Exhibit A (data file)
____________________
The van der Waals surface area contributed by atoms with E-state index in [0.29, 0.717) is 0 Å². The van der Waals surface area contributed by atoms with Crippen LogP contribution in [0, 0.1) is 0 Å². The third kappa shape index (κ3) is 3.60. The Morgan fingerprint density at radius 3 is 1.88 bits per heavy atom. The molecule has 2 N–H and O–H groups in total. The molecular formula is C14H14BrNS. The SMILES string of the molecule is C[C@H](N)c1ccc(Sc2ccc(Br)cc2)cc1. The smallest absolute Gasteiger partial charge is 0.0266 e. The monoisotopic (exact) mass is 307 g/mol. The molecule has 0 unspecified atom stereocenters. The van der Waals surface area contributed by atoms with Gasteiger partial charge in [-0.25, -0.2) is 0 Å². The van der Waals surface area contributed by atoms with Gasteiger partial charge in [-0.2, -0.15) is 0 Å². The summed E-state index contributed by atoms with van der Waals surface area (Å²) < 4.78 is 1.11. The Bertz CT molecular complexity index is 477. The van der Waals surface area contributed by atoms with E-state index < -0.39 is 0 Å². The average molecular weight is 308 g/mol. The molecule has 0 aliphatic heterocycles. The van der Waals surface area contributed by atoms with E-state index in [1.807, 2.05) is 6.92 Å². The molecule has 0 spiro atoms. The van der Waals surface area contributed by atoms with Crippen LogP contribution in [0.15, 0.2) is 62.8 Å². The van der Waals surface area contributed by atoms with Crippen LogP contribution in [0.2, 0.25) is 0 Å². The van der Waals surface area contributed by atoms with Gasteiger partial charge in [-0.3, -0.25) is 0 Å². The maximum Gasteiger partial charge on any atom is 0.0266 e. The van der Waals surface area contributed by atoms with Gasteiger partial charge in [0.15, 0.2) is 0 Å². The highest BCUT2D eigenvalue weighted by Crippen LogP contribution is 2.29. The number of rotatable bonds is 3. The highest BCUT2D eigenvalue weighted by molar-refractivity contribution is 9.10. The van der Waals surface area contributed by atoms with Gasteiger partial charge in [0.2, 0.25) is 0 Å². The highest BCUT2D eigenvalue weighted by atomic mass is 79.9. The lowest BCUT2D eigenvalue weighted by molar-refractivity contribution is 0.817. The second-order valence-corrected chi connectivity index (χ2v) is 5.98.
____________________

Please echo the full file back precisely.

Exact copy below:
The van der Waals surface area contributed by atoms with E-state index in [0.29, 0.717) is 0 Å². The van der Waals surface area contributed by atoms with Crippen LogP contribution in [0, 0.1) is 0 Å². The third kappa shape index (κ3) is 3.60. The Morgan fingerprint density at radius 3 is 1.88 bits per heavy atom. The molecule has 2 N–H and O–H groups in total. The molecular formula is C14H14BrNS. The SMILES string of the molecule is C[C@H](N)c1ccc(Sc2ccc(Br)cc2)cc1. The smallest absolute Gasteiger partial charge is 0.0266 e. The monoisotopic (exact) mass is 307 g/mol. The molecule has 0 unspecified atom stereocenters. The van der Waals surface area contributed by atoms with Gasteiger partial charge in [-0.25, -0.2) is 0 Å². The van der Waals surface area contributed by atoms with Gasteiger partial charge in [-0.2, -0.15) is 0 Å². The summed E-state index contributed by atoms with van der Waals surface area (Å²) < 4.78 is 1.11. The Bertz CT molecular complexity index is 477. The van der Waals surface area contributed by atoms with E-state index < -0.39 is 0 Å². The average molecular weight is 308 g/mol. The molecule has 0 aliphatic heterocycles. The van der Waals surface area contributed by atoms with E-state index in [1.807, 2.05) is 6.92 Å². The molecule has 0 spiro atoms. The van der Waals surface area contributed by atoms with Crippen LogP contribution in [0.15, 0.2) is 62.8 Å². The van der Waals surface area contributed by atoms with Crippen LogP contribution in [0.2, 0.25) is 0 Å². The van der Waals surface area contributed by atoms with Gasteiger partial charge in [-0.3, -0.25) is 0 Å². The maximum Gasteiger partial charge on any atom is 0.0266 e. The van der Waals surface area contributed by atoms with Gasteiger partial charge in [0.15, 0.2) is 0 Å². The highest BCUT2D eigenvalue weighted by Crippen LogP contribution is 2.29. The number of rotatable bonds is 3. The highest BCUT2D eigenvalue weighted by molar-refractivity contribution is 9.10. The van der Waals surface area contributed by atoms with Gasteiger partial charge in [0.2, 0.25) is 0 Å². The highest BCUT2D eigenvalue weighted by atomic mass is 79.9. The lowest BCUT2D eigenvalue weighted by molar-refractivity contribution is 0.817. The second-order valence-corrected chi connectivity index (χ2v) is 5.98.